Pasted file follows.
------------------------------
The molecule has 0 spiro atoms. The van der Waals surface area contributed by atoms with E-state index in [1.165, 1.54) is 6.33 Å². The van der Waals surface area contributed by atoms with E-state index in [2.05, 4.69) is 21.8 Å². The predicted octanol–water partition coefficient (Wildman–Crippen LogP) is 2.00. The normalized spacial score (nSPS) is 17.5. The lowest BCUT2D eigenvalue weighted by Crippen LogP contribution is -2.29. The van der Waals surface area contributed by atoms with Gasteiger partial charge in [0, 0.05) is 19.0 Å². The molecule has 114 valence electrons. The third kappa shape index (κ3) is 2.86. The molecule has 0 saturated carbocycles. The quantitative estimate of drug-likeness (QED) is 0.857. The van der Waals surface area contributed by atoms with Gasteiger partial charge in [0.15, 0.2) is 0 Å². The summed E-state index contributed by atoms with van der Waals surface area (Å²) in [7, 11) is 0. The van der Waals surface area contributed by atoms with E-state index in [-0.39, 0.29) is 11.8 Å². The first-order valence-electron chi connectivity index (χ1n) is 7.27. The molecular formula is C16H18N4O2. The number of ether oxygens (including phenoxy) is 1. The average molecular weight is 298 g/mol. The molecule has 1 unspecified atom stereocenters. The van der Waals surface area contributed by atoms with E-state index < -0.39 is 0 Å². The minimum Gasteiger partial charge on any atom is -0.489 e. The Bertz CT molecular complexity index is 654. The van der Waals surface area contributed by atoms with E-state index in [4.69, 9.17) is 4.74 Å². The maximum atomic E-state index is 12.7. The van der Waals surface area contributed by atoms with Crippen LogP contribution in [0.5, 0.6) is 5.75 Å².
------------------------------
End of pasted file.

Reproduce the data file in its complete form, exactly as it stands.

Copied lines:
The molecule has 0 spiro atoms. The van der Waals surface area contributed by atoms with E-state index in [1.165, 1.54) is 6.33 Å². The van der Waals surface area contributed by atoms with E-state index in [2.05, 4.69) is 21.8 Å². The predicted octanol–water partition coefficient (Wildman–Crippen LogP) is 2.00. The normalized spacial score (nSPS) is 17.5. The lowest BCUT2D eigenvalue weighted by Crippen LogP contribution is -2.29. The van der Waals surface area contributed by atoms with Gasteiger partial charge in [0, 0.05) is 19.0 Å². The molecule has 114 valence electrons. The third kappa shape index (κ3) is 2.86. The molecule has 0 saturated carbocycles. The quantitative estimate of drug-likeness (QED) is 0.857. The van der Waals surface area contributed by atoms with Gasteiger partial charge in [0.15, 0.2) is 0 Å². The summed E-state index contributed by atoms with van der Waals surface area (Å²) in [7, 11) is 0. The van der Waals surface area contributed by atoms with E-state index in [-0.39, 0.29) is 11.8 Å². The first-order valence-electron chi connectivity index (χ1n) is 7.27. The molecular formula is C16H18N4O2. The number of ether oxygens (including phenoxy) is 1. The average molecular weight is 298 g/mol. The molecule has 1 unspecified atom stereocenters. The van der Waals surface area contributed by atoms with E-state index < -0.39 is 0 Å². The minimum Gasteiger partial charge on any atom is -0.489 e. The Bertz CT molecular complexity index is 654. The van der Waals surface area contributed by atoms with E-state index in [4.69, 9.17) is 4.74 Å². The maximum atomic E-state index is 12.7. The van der Waals surface area contributed by atoms with Crippen LogP contribution in [0.5, 0.6) is 5.75 Å².